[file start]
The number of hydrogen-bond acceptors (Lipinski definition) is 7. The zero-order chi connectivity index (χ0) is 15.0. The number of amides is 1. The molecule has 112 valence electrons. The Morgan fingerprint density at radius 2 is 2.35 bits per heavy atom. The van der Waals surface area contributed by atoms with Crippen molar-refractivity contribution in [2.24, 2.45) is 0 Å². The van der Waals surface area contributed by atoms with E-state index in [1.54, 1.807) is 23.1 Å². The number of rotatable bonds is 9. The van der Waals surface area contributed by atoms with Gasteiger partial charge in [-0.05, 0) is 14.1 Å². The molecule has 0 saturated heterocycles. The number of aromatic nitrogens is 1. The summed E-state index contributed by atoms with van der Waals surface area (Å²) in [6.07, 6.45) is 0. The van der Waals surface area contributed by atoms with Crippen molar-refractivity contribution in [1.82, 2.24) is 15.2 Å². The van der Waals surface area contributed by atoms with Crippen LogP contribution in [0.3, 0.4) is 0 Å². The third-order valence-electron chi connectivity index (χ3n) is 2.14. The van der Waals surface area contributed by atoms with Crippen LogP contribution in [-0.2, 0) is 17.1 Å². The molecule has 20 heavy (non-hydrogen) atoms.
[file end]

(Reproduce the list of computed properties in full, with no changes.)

The number of hydrogen-bond acceptors (Lipinski definition) is 7. The zero-order chi connectivity index (χ0) is 15.0. The number of amides is 1. The molecule has 112 valence electrons. The Morgan fingerprint density at radius 2 is 2.35 bits per heavy atom. The van der Waals surface area contributed by atoms with Crippen molar-refractivity contribution in [2.24, 2.45) is 0 Å². The van der Waals surface area contributed by atoms with E-state index in [1.54, 1.807) is 23.1 Å². The number of rotatable bonds is 9. The van der Waals surface area contributed by atoms with Gasteiger partial charge in [-0.05, 0) is 14.1 Å². The molecule has 0 saturated heterocycles. The number of aromatic nitrogens is 1. The summed E-state index contributed by atoms with van der Waals surface area (Å²) in [6.07, 6.45) is 0. The van der Waals surface area contributed by atoms with Crippen molar-refractivity contribution in [1.82, 2.24) is 15.2 Å². The van der Waals surface area contributed by atoms with Crippen LogP contribution in [0.3, 0.4) is 0 Å². The third-order valence-electron chi connectivity index (χ3n) is 2.14. The van der Waals surface area contributed by atoms with Crippen LogP contribution in [-0.2, 0) is 17.1 Å². The molecule has 20 heavy (non-hydrogen) atoms.